The Norwegian Nobel Committee has decided that the Nobel Peace Prize for 2015 is to be awarded to the Tunisian National Dialogue Quartet for its decisive contribution to the building of a pluralistic democracy in Tunisia in the wake of the Jasmine Revolution of 2011.
The Quartet was formed in the summer of 2013 when the democratization process was in danger of collapsing as a result of political assassinations and widespread social unrest.
It established an alternative, peaceful political process at a time when the country was on the brink of civil war, stated the Nobel Committee.
It was thus instrumental in enabling Tunisia, in the space of a few years, to establish a constitutional system of government guaranteeing fundamental rights for the entire population, irrespective of gender, political conviction or religious belief.
The National Dialogue Quartet has comprised four key organizations in Tunisian civil society: the Tunisian General Labour Union (UGTT, Union Générale Tunisienne du Travail), the Tunisian Confederation of Industry, Trade and Handicrafts (UTICA, Union Tunisienne de l’Industrie, du Commerce et de l’Artisanat), the Tunisian Human Rights League (LTDH, La Ligue Tunisienne pour la Défense des Droits de l’Homme), and the Tunisian Order of Lawyers (Ordre National des Avocats de Tunisie).
These organizations represent different sectors and values in Tunisian society: working life and welfare, principles of the rule of law and human rights. On this basis, the Quartet exercised its role as a mediator and driving force to advance peaceful democratic development in Tunisia with great moral authority, said the Nobel Committee.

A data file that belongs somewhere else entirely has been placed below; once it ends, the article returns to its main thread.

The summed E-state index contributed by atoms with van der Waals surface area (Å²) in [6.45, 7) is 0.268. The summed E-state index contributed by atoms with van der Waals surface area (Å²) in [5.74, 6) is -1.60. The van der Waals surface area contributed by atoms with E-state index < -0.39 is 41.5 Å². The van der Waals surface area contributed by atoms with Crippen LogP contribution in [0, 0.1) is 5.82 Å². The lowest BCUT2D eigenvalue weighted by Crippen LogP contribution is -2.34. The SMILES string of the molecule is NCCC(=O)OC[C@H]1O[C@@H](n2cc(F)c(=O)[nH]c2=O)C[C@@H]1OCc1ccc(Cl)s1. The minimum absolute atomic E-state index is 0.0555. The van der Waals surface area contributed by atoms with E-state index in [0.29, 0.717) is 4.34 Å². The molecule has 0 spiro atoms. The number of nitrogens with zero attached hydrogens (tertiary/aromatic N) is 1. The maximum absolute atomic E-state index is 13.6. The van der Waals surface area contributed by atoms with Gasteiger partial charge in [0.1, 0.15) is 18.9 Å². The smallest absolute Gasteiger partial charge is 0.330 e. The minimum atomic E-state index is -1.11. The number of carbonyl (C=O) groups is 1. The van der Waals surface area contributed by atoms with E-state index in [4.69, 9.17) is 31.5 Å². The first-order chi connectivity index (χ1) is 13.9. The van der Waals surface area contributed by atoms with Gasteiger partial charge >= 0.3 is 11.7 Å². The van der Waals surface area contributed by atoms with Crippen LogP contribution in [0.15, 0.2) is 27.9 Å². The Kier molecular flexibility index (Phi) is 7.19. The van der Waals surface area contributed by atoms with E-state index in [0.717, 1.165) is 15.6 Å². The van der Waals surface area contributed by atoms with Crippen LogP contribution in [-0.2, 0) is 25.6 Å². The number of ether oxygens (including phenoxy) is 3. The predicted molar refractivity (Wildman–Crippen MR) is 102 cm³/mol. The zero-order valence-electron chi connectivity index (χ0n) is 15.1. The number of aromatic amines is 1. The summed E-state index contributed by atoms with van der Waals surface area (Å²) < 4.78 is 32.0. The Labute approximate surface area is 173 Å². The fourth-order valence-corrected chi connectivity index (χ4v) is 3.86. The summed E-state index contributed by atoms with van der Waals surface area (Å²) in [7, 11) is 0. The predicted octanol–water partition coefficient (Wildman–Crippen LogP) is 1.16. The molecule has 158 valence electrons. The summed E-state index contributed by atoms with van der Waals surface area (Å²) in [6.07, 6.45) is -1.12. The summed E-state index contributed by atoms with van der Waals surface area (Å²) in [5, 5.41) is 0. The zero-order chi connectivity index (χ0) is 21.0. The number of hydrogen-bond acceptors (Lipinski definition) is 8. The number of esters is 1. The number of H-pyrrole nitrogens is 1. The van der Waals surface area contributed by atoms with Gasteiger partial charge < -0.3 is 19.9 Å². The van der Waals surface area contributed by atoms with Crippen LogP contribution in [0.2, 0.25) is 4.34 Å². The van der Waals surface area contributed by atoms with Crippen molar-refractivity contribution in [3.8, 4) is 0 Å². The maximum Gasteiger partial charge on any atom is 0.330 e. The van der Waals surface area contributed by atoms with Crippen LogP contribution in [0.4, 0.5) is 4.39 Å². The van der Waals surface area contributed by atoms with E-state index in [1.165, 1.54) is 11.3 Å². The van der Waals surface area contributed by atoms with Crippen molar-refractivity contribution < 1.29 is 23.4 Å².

The Nobel Peace Prize for 2015 is awarded to this Quartet, not to the four individual organizations as such.
The Arab Spring originated in Tunisia in 2010-2011, but quickly spread to a number of countries in North Africa and the Middle East. In many of these countries, the struggle for democracy and fundamental rights has come to a standstill or suffered setbacks.
Tunisia, however, has seen a democratic transition based on a vibrant civil society with demands for respect for basic human rights.
The Norwegian Nobel Committee hopes that this year’s prize will contribute towards safeguarding democracy in Tunisia and be an inspiration to all those who seek to promote peace and democracy in the Middle East, North Africa and the rest of the world.
More than anything, the prize is intended as an encouragement to the Tunisian people, who despite major challenges have laid the groundwork for a national fraternity which the Committee hopes will serve as an example to be followed by other countries.